Following the Covid-19 pandemic, SoundMind has worked to provide music therapy to students.
Main image courtesy of Business Insider.
The Covid-19 pandemic wreaked havoc on the lives of people all over the world and on all walks of life, but its impact on students and schools has been beyond shocking. With students all over the country suddenly cut off from friends, teachers, and-- frequently-- food or health services, students’ learning was interrupted in a way most had never experienced before. These interruptions set students back a lot-- and had a major impact on their mental health. It has been a struggle for many school districts to recover and help their students get back on track since resuming in-person classes.
Yet there have been plenty of valiant efforts to help students recover their mental health and educational progress after the pandemic. SoundMind, a music therapy app, is one of these efforts. Founders Brian Femminella and Travis Chen worked to develop the app in order to provide music therapy for children and students, helping teachers and their schools learn about their students’ mental and emotional needs after the pandemic in the process.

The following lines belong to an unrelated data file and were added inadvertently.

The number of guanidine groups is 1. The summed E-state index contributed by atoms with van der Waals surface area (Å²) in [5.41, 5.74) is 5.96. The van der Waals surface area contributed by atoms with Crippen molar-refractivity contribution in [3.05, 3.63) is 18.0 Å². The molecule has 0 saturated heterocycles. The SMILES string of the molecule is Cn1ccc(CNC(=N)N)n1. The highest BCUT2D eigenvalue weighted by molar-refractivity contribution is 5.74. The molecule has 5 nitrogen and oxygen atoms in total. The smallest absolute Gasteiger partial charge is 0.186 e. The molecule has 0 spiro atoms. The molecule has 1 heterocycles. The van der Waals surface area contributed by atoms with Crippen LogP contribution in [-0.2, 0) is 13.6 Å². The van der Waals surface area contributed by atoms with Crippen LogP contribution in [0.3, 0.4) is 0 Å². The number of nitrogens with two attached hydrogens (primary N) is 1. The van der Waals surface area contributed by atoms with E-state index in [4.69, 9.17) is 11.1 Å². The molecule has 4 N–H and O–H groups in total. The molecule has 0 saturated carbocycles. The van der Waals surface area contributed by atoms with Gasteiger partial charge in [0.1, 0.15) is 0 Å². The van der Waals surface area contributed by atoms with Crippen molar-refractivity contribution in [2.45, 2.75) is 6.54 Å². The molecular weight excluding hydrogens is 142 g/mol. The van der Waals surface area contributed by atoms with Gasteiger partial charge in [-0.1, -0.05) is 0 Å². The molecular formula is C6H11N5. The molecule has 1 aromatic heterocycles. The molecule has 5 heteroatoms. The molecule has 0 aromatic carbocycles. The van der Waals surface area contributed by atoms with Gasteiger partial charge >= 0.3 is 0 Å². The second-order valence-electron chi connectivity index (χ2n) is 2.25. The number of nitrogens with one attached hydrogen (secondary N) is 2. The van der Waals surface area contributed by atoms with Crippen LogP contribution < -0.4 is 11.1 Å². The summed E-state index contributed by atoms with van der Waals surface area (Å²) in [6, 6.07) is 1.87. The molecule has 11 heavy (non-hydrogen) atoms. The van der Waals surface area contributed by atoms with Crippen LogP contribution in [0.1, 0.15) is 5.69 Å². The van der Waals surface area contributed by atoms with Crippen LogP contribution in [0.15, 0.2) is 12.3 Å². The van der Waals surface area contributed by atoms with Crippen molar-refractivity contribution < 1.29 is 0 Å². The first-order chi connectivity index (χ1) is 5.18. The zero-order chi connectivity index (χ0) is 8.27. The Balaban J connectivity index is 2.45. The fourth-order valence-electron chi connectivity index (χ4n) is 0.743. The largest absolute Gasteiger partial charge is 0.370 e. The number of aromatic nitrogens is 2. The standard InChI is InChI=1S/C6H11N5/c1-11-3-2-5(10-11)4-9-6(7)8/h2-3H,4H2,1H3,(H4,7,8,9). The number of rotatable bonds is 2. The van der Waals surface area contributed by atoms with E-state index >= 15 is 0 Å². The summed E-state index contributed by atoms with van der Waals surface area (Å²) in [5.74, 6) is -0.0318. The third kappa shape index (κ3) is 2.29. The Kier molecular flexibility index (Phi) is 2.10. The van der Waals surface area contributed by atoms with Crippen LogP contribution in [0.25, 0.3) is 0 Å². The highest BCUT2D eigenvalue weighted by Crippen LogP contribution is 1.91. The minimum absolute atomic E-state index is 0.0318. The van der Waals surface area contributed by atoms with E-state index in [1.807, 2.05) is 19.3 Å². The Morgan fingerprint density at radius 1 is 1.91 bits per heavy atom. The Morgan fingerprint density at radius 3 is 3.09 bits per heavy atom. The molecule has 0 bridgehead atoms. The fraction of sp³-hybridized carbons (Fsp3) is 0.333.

What are the factors that have led to current students’ struggles in school, and how does SoundMind help address these? Let’s first take a dive into the effects of the Covid-19 pandemic on students.
During the early stages of the Covid-19 pandemic, when schools first started shutting down en masse, many predicted that the closures would have major negative effects on students-- especially those in low-income or underserved communities.
These predictions have definitely come true in the three years since the beginning of the pandemic. The drop in standardized test scores in the fall of 2021 as compared to the same test scores in 2019, before the pandemic hit, was statistically significant-- meaning that this drop is not likely to be a coincidence. Although students did continue learning throughout the pandemic, their progress was significantly slowed-- math gains during the 2020-2021 school year were more than cut in half. The struggle for students to keep up with their education was even worse for those who do not have regular access to the internet or a computer.